desire to enter the premises so Spiller, as an
         occupying tenant, can occupy whole property until
         another cotenant asserts possessory rights
      Spiller didn’t ouster with new locks because no
         evidence that trying to keep Mac out
o Note:fiduciary duties
      Usually if cotenants family
      Where one cotenancy buys in concurrently owned
         property at a mortgage forclosure or tax sale and
         asserts superior title against cotenants. Cts here
         usually compel buyer to hold superior title for
         benefit of all providing they reimburse buyer
      Claim of AP by cotenant in exclusive possession
              When cotenants kindred courts often treat
                  cotenant in poss as fiduciary and can claim
                  AP only where his claim of sole
                  ownership is unequivocal and notorious
              AP against cotenants not easily achieved
o Swartzbaugh v. Sampson
      Mr. Sw leased part of some land for a boxing
         pavilion, but Mrs. Sw never signed the lease and
         wants to cancel it
      Rule: A JT, during the existence of a joint estate,
         has the right to convey or mortgage his or her in
         terest in the property, even if other JT objects.
      Each JT has an equal interest and has equal right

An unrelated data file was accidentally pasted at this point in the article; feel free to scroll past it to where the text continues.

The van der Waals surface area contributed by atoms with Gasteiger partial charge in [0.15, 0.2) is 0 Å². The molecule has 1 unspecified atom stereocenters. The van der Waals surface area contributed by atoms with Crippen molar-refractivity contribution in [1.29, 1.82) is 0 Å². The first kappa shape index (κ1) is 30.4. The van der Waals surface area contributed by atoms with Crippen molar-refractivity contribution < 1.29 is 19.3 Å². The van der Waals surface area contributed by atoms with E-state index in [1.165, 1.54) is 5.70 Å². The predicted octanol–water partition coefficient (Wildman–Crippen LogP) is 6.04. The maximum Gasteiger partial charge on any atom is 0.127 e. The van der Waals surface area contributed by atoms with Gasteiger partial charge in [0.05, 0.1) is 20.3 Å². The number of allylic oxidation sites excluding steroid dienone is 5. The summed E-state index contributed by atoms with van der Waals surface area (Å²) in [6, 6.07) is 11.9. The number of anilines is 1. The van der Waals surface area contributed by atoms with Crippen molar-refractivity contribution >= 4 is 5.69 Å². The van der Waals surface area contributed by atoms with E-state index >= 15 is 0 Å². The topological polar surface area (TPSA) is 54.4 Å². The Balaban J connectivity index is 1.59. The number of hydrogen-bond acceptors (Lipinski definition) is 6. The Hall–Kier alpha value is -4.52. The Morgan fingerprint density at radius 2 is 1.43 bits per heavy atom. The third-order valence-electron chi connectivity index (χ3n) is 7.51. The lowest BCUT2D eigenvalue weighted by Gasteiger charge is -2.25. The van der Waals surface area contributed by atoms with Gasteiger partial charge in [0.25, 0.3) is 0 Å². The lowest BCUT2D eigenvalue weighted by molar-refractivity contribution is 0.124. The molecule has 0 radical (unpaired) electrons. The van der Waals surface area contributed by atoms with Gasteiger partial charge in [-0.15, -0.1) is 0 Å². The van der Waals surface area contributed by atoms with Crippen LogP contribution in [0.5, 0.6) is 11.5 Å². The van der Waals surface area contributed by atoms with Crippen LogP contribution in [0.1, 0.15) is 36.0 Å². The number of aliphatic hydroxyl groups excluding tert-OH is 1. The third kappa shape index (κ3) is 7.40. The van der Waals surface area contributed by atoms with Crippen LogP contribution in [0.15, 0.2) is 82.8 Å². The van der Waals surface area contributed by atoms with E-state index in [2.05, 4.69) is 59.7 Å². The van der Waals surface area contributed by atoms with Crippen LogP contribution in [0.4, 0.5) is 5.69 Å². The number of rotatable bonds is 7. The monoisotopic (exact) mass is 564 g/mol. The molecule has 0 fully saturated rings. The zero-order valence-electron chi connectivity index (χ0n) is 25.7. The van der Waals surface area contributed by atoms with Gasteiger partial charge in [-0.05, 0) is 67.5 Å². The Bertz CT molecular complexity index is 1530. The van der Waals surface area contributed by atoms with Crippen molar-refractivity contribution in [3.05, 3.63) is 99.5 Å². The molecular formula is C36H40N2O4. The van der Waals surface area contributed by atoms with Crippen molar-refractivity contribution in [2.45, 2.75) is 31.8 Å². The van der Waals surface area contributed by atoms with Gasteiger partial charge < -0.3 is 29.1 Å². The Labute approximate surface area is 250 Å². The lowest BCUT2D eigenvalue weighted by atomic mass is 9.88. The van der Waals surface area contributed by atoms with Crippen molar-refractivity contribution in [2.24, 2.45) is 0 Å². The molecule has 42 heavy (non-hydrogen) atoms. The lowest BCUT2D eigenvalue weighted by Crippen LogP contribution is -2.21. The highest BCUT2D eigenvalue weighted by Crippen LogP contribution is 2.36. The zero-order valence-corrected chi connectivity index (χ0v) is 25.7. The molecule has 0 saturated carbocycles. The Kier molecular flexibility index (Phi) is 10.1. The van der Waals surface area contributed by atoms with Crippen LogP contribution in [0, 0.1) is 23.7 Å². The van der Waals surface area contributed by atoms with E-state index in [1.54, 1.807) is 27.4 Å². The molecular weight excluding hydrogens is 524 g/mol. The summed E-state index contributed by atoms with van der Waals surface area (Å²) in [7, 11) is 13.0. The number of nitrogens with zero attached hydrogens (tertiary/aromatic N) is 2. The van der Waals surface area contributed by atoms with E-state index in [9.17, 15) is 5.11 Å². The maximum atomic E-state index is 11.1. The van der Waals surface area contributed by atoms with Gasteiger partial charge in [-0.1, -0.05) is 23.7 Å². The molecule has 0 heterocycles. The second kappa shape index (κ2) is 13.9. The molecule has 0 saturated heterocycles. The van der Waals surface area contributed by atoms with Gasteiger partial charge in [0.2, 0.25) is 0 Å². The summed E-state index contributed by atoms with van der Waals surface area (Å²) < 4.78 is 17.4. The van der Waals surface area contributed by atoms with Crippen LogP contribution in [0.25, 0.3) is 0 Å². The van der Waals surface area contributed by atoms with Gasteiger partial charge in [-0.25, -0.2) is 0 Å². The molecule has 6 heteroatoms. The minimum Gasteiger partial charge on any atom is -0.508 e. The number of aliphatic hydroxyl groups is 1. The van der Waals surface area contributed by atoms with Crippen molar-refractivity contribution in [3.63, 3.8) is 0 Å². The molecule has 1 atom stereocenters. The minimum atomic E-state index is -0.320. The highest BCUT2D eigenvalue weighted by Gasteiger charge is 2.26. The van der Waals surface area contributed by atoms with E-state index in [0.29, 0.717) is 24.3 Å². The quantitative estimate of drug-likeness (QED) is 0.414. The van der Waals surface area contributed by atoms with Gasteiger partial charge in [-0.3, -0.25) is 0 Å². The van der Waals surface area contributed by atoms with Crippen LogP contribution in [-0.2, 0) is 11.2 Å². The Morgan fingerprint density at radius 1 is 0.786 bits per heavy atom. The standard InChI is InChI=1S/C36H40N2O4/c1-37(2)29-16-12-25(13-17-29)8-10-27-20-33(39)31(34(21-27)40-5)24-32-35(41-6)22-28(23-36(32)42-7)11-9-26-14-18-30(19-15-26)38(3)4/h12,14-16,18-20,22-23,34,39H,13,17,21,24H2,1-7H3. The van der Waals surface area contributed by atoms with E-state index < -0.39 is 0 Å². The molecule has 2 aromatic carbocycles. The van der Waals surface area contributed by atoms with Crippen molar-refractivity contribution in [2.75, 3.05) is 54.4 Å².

to possession of whole property
      Each can mortgage an equal share of prop, pledge
         their interest, or lease
      Even a lease to all of the joint property by one
         joint tenant would be a valid and supportable
         contract as far as the lessor in joint prop is
      Sampson had right of possession of Mr. Sw’s prop
      A JT cannot recover exclusive possession of joint
         property from a cotenant, since Sampson has same
         right as Mrs., she can’t cancel lease
      Mrs doesn’t need to fear prescription because
         lessee can’t generally dispute a landlord’s title or
         claim AP while holding conditions of lease
      Mrs can attempt to prove ouster if Sampson resists
         her attempts to enter, but only entitled to ½
         reasonable rental val of land
       Prescription- a person’s acquisition of the right to
        use property by virtue of his or her continuous use
        of that property
o Accounting for benefits, recovering costs
      In all states, a cotenant who collects from 3rd
        parties rents and other payments arising from the
        co-owned land must account to cotenants for the
        amount received
      Absent ouster, the accounting usually based only
        on actual receipts, not fair market value
      A cotenant paying more than his share of taxes,
        mortgage pmt, or other necessary carrying charges
        generally has a right to contribution from other
        cotenants, at leas up to the amount of the value of
        their share in the property
      Necessary repairs
             A cotenant making or paying for them has
                no affirmative right to contribution from
                the other cotenants in the absence of an
      Improvements
             Cotenant has no right to contribution from
                other cotenants for expenditures for
                improvements and no credit given during